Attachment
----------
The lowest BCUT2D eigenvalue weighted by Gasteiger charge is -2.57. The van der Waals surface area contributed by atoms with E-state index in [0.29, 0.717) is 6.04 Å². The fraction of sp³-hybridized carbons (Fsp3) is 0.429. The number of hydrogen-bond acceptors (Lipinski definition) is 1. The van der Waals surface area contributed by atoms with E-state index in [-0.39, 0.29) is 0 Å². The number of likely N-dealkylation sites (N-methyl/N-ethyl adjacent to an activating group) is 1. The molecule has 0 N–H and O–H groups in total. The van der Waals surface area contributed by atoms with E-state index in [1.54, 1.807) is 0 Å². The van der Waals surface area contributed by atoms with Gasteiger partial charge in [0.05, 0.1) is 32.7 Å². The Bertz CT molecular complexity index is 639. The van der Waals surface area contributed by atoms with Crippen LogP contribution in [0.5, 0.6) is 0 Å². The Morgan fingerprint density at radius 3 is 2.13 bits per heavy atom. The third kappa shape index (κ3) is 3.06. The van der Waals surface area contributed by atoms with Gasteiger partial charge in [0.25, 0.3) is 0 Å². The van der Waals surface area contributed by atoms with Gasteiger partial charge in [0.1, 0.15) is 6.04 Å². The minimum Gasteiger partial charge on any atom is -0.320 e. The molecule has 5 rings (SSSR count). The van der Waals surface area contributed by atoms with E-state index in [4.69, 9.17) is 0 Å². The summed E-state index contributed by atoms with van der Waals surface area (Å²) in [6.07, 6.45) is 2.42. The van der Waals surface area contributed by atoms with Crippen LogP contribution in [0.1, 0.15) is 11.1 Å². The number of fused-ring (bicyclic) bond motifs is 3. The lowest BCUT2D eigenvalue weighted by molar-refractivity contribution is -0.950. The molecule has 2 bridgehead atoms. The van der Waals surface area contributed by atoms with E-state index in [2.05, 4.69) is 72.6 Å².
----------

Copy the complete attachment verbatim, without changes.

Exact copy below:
The lowest BCUT2D eigenvalue weighted by Gasteiger charge is -2.57. The van der Waals surface area contributed by atoms with E-state index in [0.29, 0.717) is 6.04 Å². The fraction of sp³-hybridized carbons (Fsp3) is 0.429. The number of hydrogen-bond acceptors (Lipinski definition) is 1. The van der Waals surface area contributed by atoms with E-state index in [-0.39, 0.29) is 0 Å². The number of likely N-dealkylation sites (N-methyl/N-ethyl adjacent to an activating group) is 1. The molecule has 0 N–H and O–H groups in total. The van der Waals surface area contributed by atoms with E-state index in [1.54, 1.807) is 0 Å². The van der Waals surface area contributed by atoms with Gasteiger partial charge in [0.05, 0.1) is 32.7 Å². The Bertz CT molecular complexity index is 639. The van der Waals surface area contributed by atoms with Crippen LogP contribution in [0.5, 0.6) is 0 Å². The Morgan fingerprint density at radius 3 is 2.13 bits per heavy atom. The third kappa shape index (κ3) is 3.06. The van der Waals surface area contributed by atoms with Gasteiger partial charge in [0.25, 0.3) is 0 Å². The van der Waals surface area contributed by atoms with Gasteiger partial charge in [0.1, 0.15) is 6.04 Å². The minimum Gasteiger partial charge on any atom is -0.320 e. The molecule has 5 rings (SSSR count). The van der Waals surface area contributed by atoms with E-state index in [4.69, 9.17) is 0 Å². The summed E-state index contributed by atoms with van der Waals surface area (Å²) in [6.07, 6.45) is 2.42. The van der Waals surface area contributed by atoms with Crippen LogP contribution in [0.1, 0.15) is 11.1 Å². The number of fused-ring (bicyclic) bond motifs is 3. The lowest BCUT2D eigenvalue weighted by molar-refractivity contribution is -0.950. The molecule has 2 bridgehead atoms. The van der Waals surface area contributed by atoms with E-state index in [2.05, 4.69) is 72.6 Å².